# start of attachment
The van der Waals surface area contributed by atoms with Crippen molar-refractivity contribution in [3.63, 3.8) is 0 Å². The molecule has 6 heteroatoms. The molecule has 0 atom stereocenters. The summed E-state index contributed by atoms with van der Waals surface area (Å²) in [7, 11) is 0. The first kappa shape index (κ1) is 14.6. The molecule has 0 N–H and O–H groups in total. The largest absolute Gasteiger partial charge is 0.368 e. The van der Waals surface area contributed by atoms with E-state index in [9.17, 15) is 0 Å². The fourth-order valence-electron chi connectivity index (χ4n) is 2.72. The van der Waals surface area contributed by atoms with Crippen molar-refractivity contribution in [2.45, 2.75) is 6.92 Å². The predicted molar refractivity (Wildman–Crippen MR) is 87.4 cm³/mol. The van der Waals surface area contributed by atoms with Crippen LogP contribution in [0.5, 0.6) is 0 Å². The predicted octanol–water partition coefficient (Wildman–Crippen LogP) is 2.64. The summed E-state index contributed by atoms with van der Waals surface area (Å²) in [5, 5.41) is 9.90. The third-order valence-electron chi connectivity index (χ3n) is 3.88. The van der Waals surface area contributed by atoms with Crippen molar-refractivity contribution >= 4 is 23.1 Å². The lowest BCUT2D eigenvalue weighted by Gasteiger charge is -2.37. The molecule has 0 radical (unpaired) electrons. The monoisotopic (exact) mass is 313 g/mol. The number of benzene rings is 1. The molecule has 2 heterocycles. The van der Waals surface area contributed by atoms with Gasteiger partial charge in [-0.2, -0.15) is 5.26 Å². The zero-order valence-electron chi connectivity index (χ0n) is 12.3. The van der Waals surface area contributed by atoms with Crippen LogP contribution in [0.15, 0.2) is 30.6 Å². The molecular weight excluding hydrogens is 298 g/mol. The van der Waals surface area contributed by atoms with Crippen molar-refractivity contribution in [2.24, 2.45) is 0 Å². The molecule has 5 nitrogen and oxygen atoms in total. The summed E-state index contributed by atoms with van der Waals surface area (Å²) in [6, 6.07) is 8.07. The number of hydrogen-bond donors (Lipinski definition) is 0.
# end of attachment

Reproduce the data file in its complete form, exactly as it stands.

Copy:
The van der Waals surface area contributed by atoms with Crippen molar-refractivity contribution in [3.63, 3.8) is 0 Å². The molecule has 6 heteroatoms. The molecule has 0 atom stereocenters. The summed E-state index contributed by atoms with van der Waals surface area (Å²) in [7, 11) is 0. The first kappa shape index (κ1) is 14.6. The molecule has 0 N–H and O–H groups in total. The largest absolute Gasteiger partial charge is 0.368 e. The van der Waals surface area contributed by atoms with E-state index in [9.17, 15) is 0 Å². The fourth-order valence-electron chi connectivity index (χ4n) is 2.72. The van der Waals surface area contributed by atoms with Crippen molar-refractivity contribution in [2.45, 2.75) is 6.92 Å². The predicted molar refractivity (Wildman–Crippen MR) is 87.4 cm³/mol. The van der Waals surface area contributed by atoms with Crippen LogP contribution in [0.5, 0.6) is 0 Å². The predicted octanol–water partition coefficient (Wildman–Crippen LogP) is 2.64. The summed E-state index contributed by atoms with van der Waals surface area (Å²) in [5, 5.41) is 9.90. The third-order valence-electron chi connectivity index (χ3n) is 3.88. The van der Waals surface area contributed by atoms with Crippen molar-refractivity contribution >= 4 is 23.1 Å². The lowest BCUT2D eigenvalue weighted by Gasteiger charge is -2.37. The molecule has 0 radical (unpaired) electrons. The monoisotopic (exact) mass is 313 g/mol. The number of benzene rings is 1. The molecule has 2 heterocycles. The van der Waals surface area contributed by atoms with Gasteiger partial charge in [-0.2, -0.15) is 5.26 Å². The zero-order valence-electron chi connectivity index (χ0n) is 12.3. The van der Waals surface area contributed by atoms with Crippen LogP contribution in [0.15, 0.2) is 30.6 Å². The molecular weight excluding hydrogens is 298 g/mol. The van der Waals surface area contributed by atoms with Crippen molar-refractivity contribution in [2.24, 2.45) is 0 Å². The molecule has 5 nitrogen and oxygen atoms in total. The summed E-state index contributed by atoms with van der Waals surface area (Å²) in [6, 6.07) is 8.07. The number of hydrogen-bond donors (Lipinski definition) is 0.